Locals joked that the initials WB&S stood for “willpower, but slow”.
In the early 1900s, the Wilmington, Brunswick & Southern sent two trains a day between Port City and Southport, swerving to stops in Bolivia and other Brunswick County junctions.
The WB&S was what rail aficionados called a “cracker barrel” line: a small independent spur connected to the mighty Atlantic Coast line.
You can’t say it “passed” between Southport and Wilmington. Trains rarely exceeded 15 or 20 miles per hour, and the 30-mile journey usually took two hours or more.
Engines and wagons were generally used and obsolete. An apocryphal story claims that during World War I, a crowd of soldiers from Fort Caswell crowded aboard to enjoy a furlough in Wilmington. The train was so loaded that the small engine had difficulty producing steam to start. The soldiers had to jump out, set the train in motion, and then get back on board.
Today, Mark W. Koenig, former director of the Wilmington Railroad Museum, recounts this forgotten chapter of local railroad history. His “Wilmington, Brunswick & Southern Railroad” offers a fascinating insight into when fewer people lived in Brunswick County than in Leland today.
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There had been talk of a railroad line to the mouth of the Cape Fear River as early as the 1850s. leaders of the Baltimore & Ohio Railroad) made elaborate plans for a line from the Appalachian coal mines directly to Southport. It was thought that the small fishing village would become an important coaling station for commercial shipping on the east coast. (This was apparently one of the reasons the town changed its name from “Smithville” to “Southport” in 1887.)
These plans failed, however, in part because the Atlantic Coast Line and the Seaboard Air Line jealously guarded their territory. When the WB&S finally began operations in 1907, it was a much smaller affair, shipping lumber, processed seafood, and agricultural produce, as well as passengers.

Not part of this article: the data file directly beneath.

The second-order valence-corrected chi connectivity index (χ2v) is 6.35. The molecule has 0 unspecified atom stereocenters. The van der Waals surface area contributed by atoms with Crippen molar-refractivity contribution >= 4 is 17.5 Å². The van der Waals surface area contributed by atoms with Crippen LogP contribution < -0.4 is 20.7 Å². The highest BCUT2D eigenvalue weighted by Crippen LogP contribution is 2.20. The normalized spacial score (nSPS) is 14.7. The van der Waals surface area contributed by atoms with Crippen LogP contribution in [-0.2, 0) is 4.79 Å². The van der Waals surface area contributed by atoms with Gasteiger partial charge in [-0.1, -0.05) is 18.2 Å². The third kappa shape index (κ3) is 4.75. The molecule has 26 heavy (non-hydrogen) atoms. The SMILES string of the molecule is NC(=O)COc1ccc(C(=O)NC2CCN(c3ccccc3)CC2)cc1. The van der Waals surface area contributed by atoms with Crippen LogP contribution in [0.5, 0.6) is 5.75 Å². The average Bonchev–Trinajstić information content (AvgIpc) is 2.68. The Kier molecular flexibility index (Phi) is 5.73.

It was a short race. In the 1920s, as North Carolina launched its “Good Roads” program, the small railroad began to lose customers to automobile traffic. The Great Depression didn’t help. By the mid-1930s, the “railway” operated primarily as a bus line, carrying mail and a few passengers.
The last rolling stock, rights of way and other valuables were sold off during World War II, and by 1945 the line was officially defunct.
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This was not the end of branch lines in Brunswick County. As Koenig notes, the Army Corps of Engineers quickly constructed a lateral line to the Military Ocean Terminal at Sunny Point. This line remains busy to this day.
“The Wilmington, Brunswick & Southern” offers a great tour of underdeveloped Brunswick County and half-forgotten communities such as “El Paso”. To avoid swamps and sinkholes, builders generally followed the line of the Wilmington-Georgetown Colonial Highway, which President George Washington had followed on his famous southern tour.
Koenig does an excellent job of tracing the route of the WB&S as it is today, highlighting the few surviving traces of the line.
“The Wilmington, Brunswick and Southern” will appeal to train enthusiasts and anyone intrigued by Brunswick County’s past.
‘THE WILMINGTON, BRUNSWICK & SOUTHERN RAILROAD’
By Mark W. Koenig
Charleston, SC: The History Press, paperback $21.99